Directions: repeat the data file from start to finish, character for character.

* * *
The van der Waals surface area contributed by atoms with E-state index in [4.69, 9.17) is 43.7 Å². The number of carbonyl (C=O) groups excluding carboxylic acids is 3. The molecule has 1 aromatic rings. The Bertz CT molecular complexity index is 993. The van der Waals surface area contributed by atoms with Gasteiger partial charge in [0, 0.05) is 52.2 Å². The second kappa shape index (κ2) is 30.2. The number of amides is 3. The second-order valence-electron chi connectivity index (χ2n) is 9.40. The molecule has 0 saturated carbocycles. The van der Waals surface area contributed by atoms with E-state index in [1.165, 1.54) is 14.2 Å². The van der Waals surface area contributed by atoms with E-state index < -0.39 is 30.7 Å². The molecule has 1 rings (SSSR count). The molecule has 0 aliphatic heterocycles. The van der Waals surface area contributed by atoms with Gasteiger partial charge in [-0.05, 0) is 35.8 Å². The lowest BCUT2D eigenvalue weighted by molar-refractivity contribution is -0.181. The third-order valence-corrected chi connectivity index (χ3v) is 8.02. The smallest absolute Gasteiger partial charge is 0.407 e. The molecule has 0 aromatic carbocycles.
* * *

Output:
The van der Waals surface area contributed by atoms with E-state index in [4.69, 9.17) is 43.7 Å². The number of carbonyl (C=O) groups excluding carboxylic acids is 3. The molecule has 1 aromatic rings. The Bertz CT molecular complexity index is 993. The van der Waals surface area contributed by atoms with Gasteiger partial charge in [0, 0.05) is 52.2 Å². The second kappa shape index (κ2) is 30.2. The number of amides is 3. The second-order valence-electron chi connectivity index (χ2n) is 9.40. The molecule has 0 saturated carbocycles. The van der Waals surface area contributed by atoms with E-state index in [1.165, 1.54) is 14.2 Å². The van der Waals surface area contributed by atoms with E-state index < -0.39 is 30.7 Å². The molecule has 1 rings (SSSR count). The molecule has 0 aliphatic heterocycles. The van der Waals surface area contributed by atoms with Gasteiger partial charge in [-0.05, 0) is 35.8 Å². The lowest BCUT2D eigenvalue weighted by molar-refractivity contribution is -0.181. The third-order valence-corrected chi connectivity index (χ3v) is 8.02. The smallest absolute Gasteiger partial charge is 0.407 e. The molecule has 0 aromatic carbocycles.